Updates for Cocoapods support

TL;DR

We made the following changes for Cocoapods:
– Now we can watch your project’s Podfile as well as the Podfile.lock.
– We display all dependencies for a Podspec file.
– If there are dependencies to subspecs, only the corresponding spec is displayed.
– The pages show the actual version release dates for pods hosted on Github.
– Now there is a link to the original podspec file in the Cocoapods Specs repository on Github.

Details regarding VersionEye’s support for Cocoapods

Since we initially announced support for Cocoapods we got a lot of feedback from you. So, we want to say thank you for pointing out bugs and suggesting improvements which helps us to make the product better day by day.

First of all we improved our crawler to better represent Cocoapod’s podpecs. There was a small bug that prevented dependencies to display correctly.

Since Cocoapods doesn’t have the original release dates we try to get them from the corresponding git tag now. We use the Github API to do this, so currently this works only for pods hosted on Github. This is how version dates for AFNetworking look like now.

And because we have the release dates for most of the CocoaPods artefacts now, we can display proper KPIs for CocoaPods. That means we’re able to show you the average release dates of a Pod as well as number of references from other Pods.

KPIs for AFNetworkingVersions of AFNetworking

We also display a link to the original podspec file in the Cocoapods Specs repository on Github. This should simplify comparing the original podspec with the data we display.

Subspecs

When we first introduced the list of dependencies for Cocoapods, we realized that Cocoapods has a feature called “Subspecs”. This is a cool feature that actually makes a lot of sense for the development of iOS apps. But subspecs is also a feature we couldn’t found in any other package manager yet.

When we first displayed dependencies, we saw that a project which depends upon Sharekit/Facebook and Sharekit/Twitter wouldn’t link to the Sharekit page on VersionEye. This made sense, because VersionEye‘s internal database domain model doesn’t support anything like subspecs yet.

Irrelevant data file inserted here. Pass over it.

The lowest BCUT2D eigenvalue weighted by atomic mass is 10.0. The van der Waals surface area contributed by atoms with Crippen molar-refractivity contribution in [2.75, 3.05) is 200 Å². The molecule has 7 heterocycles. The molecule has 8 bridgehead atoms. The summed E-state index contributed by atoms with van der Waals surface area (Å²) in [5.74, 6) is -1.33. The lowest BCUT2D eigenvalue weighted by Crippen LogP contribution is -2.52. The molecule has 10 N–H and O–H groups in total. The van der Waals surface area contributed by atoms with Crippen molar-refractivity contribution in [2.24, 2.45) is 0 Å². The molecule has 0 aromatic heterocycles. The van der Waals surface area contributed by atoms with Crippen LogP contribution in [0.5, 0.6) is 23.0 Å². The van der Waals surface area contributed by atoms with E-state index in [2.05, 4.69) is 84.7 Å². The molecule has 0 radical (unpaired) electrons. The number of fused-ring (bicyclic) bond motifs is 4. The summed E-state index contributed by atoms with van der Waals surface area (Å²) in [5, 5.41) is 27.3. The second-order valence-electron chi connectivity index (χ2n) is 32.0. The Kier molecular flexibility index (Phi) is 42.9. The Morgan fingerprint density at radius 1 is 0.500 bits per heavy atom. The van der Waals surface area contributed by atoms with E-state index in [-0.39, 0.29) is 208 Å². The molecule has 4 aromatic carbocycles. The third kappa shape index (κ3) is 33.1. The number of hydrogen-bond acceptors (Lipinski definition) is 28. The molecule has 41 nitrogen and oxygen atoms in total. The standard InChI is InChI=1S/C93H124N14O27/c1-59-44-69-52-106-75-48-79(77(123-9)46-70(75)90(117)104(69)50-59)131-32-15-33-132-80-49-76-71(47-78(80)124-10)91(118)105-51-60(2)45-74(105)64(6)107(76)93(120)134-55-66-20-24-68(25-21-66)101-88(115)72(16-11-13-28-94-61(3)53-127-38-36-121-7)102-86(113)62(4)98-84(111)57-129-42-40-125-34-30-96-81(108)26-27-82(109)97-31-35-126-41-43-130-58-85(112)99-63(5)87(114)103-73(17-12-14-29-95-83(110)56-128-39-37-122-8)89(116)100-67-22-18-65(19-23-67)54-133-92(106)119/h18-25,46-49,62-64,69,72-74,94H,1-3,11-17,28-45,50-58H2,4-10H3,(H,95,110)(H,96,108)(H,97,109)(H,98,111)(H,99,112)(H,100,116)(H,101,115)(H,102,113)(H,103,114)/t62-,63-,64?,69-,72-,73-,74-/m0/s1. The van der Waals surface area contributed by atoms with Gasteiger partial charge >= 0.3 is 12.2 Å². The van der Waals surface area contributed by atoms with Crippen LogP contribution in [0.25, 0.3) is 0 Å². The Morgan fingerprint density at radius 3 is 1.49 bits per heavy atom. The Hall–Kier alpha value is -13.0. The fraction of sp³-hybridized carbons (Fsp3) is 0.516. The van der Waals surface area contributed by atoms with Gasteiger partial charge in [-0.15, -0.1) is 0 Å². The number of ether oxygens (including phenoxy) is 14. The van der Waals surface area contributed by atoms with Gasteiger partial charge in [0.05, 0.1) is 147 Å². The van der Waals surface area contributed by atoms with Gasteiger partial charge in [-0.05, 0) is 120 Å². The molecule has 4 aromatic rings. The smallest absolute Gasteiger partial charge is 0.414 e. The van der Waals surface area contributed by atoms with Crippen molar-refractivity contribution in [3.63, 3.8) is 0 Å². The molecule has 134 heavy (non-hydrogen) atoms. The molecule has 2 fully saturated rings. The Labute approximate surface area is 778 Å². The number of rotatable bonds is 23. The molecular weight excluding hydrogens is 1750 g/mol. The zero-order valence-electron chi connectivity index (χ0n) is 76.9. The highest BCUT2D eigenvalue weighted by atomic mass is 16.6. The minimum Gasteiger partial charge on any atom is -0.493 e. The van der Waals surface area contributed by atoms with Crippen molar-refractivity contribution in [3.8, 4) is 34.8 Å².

ShareKit itself also depends on several subspecs of Google-API. This is how it looked like:

dependencies for sharekit

Since the version number is global in a Podspec file and all subspecs share the same version number, we thought it would be better to just summarize subspecs and show the podspec’s name instead. So the new version looks like this:

display consolidated dependencies

While we recognize this isn’t 100% correct, we feel that it improves the usability of VersionEye for iOS and Mac developers.

Since we have a little bit historical data now, we can show a nice chart about new Pod versions and packages. Check out our Objective-C page.

Screen Shot 2013-11-29 at 12.50.17

We hope you like all the new changes. If you have suggestions or find a bug, please let us now in the comments, via email or on Twitter and Facebook.

VersionEye now supports OpenSearch

If you want to find out which version of a software library for your programming language of choice is the latest, you had to go the libraries’ website or the repository. Finding the website, the latest version and getting reminded on important bugfixes for the libraries you use can cost a lot of time.

VersionEye is a website that tracks software libraries in 8 different programming languages and 7 package managers. Eg. if you are a Ruby developer you might be interested in the latest Rails, Sinatra or Capybara version. As a Java developer the latest versions of Spring, Guice or Hibernate might be of interest for you.

If you regularly search for software libraries you may want to have a search engine directly in your browser. VersionEye now supports OpenSearch so you can add VersionEye as a search engine to your browser and quickly find out what the current version of your library is.

Add VersionEye to Firefox

  1. Go to http://www.VersionEye.com/.
  2. Locate the search box in the upper right corner of your browser.
  3. Click the small grey triangle next to the search icon and you will be able to add “VersionEye” as your new search engine for software libs.

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Add VersionEye to Chrome

To add VersionEye OpenSearch to Chrome, just go to www.versioneye.com and search for your favourite software lib or something your colleague just mentioned the other day. After this, Chrome will automatically use VersionEye’s search if you type versioneye.com rails in Chromes Omnibox bar. (Recognize the space, Chrome will switch into search mode when you type the space after the domain name.)

Customizing your new Library Search Engine

To make searching for libraries even easier, go into Chrome Settings for Search Engines (the URL is chrome://settings/searchEngines ) and search for VersionEye. Just change the key in the middle to something short to like ve and you can search for Capybara by just typing ve capybara into the Chrome Omnibox.

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We hope you like the post and you find VersionEye useful. If you would like to have a feature we don’t have yet, please let us know.